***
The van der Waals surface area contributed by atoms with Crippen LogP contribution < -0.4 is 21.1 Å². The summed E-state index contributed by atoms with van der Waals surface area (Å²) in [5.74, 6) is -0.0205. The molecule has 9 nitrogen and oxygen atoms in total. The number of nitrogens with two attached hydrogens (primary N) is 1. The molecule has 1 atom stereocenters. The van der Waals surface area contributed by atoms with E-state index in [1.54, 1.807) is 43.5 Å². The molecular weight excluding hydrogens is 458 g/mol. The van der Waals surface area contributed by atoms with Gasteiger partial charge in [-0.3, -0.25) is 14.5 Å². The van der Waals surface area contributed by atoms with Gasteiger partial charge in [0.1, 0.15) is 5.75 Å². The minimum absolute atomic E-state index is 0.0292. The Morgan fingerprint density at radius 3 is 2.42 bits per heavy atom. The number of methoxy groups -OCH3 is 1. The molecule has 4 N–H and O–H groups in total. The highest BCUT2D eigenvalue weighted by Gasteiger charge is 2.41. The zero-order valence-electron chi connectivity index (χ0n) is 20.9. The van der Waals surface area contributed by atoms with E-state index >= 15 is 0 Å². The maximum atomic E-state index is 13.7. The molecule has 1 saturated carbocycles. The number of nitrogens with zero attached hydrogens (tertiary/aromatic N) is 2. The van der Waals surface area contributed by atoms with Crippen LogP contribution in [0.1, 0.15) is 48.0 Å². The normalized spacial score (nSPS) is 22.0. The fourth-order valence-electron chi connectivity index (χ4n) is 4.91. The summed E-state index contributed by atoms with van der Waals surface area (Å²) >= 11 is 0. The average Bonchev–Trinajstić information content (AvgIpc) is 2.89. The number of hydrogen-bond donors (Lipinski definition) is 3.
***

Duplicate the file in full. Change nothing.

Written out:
The van der Waals surface area contributed by atoms with Crippen LogP contribution < -0.4 is 21.1 Å². The summed E-state index contributed by atoms with van der Waals surface area (Å²) in [5.74, 6) is -0.0205. The molecule has 9 nitrogen and oxygen atoms in total. The number of nitrogens with two attached hydrogens (primary N) is 1. The molecule has 1 atom stereocenters. The van der Waals surface area contributed by atoms with E-state index in [1.54, 1.807) is 43.5 Å². The molecular weight excluding hydrogens is 458 g/mol. The van der Waals surface area contributed by atoms with Gasteiger partial charge in [-0.3, -0.25) is 14.5 Å². The van der Waals surface area contributed by atoms with Gasteiger partial charge in [0.1, 0.15) is 5.75 Å². The minimum absolute atomic E-state index is 0.0292. The Morgan fingerprint density at radius 3 is 2.42 bits per heavy atom. The number of methoxy groups -OCH3 is 1. The molecule has 4 N–H and O–H groups in total. The highest BCUT2D eigenvalue weighted by Gasteiger charge is 2.41. The zero-order valence-electron chi connectivity index (χ0n) is 20.9. The van der Waals surface area contributed by atoms with E-state index >= 15 is 0 Å². The maximum atomic E-state index is 13.7. The molecule has 1 saturated carbocycles. The number of nitrogens with zero attached hydrogens (tertiary/aromatic N) is 2. The van der Waals surface area contributed by atoms with Crippen LogP contribution in [0.1, 0.15) is 48.0 Å². The normalized spacial score (nSPS) is 22.0. The fourth-order valence-electron chi connectivity index (χ4n) is 4.91. The summed E-state index contributed by atoms with van der Waals surface area (Å²) >= 11 is 0. The average Bonchev–Trinajstić information content (AvgIpc) is 2.89. The number of hydrogen-bond donors (Lipinski definition) is 3.